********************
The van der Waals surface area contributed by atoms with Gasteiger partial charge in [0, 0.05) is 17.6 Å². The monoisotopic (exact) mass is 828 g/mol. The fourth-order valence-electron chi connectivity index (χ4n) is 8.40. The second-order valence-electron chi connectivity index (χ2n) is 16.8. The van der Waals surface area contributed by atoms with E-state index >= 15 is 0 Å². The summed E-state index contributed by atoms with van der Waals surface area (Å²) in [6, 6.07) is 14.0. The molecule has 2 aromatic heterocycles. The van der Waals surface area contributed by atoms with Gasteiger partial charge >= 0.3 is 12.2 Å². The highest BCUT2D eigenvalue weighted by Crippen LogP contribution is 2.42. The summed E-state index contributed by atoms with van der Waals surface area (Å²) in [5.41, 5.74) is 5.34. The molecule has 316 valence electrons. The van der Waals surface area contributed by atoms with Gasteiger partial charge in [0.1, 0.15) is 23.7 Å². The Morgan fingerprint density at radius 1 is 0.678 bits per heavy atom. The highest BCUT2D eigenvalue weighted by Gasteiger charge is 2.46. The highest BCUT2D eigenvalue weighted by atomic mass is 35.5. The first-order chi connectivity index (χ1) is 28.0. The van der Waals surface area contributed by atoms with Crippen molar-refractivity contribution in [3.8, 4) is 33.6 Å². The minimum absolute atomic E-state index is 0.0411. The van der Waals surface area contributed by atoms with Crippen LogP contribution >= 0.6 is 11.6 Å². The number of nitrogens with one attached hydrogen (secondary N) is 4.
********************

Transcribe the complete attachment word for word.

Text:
The van der Waals surface area contributed by atoms with Gasteiger partial charge in [0, 0.05) is 17.6 Å². The monoisotopic (exact) mass is 828 g/mol. The fourth-order valence-electron chi connectivity index (χ4n) is 8.40. The second-order valence-electron chi connectivity index (χ2n) is 16.8. The van der Waals surface area contributed by atoms with E-state index >= 15 is 0 Å². The summed E-state index contributed by atoms with van der Waals surface area (Å²) in [6, 6.07) is 14.0. The molecule has 2 aromatic heterocycles. The van der Waals surface area contributed by atoms with Gasteiger partial charge >= 0.3 is 12.2 Å². The highest BCUT2D eigenvalue weighted by Crippen LogP contribution is 2.42. The summed E-state index contributed by atoms with van der Waals surface area (Å²) in [5.41, 5.74) is 5.34. The molecule has 316 valence electrons. The van der Waals surface area contributed by atoms with Gasteiger partial charge in [0.1, 0.15) is 23.7 Å². The Morgan fingerprint density at radius 1 is 0.678 bits per heavy atom. The highest BCUT2D eigenvalue weighted by Gasteiger charge is 2.46. The highest BCUT2D eigenvalue weighted by atomic mass is 35.5. The first-order chi connectivity index (χ1) is 28.0. The van der Waals surface area contributed by atoms with Crippen molar-refractivity contribution in [3.8, 4) is 33.6 Å². The minimum absolute atomic E-state index is 0.0411. The van der Waals surface area contributed by atoms with Crippen LogP contribution >= 0.6 is 11.6 Å². The number of nitrogens with one attached hydrogen (secondary N) is 4.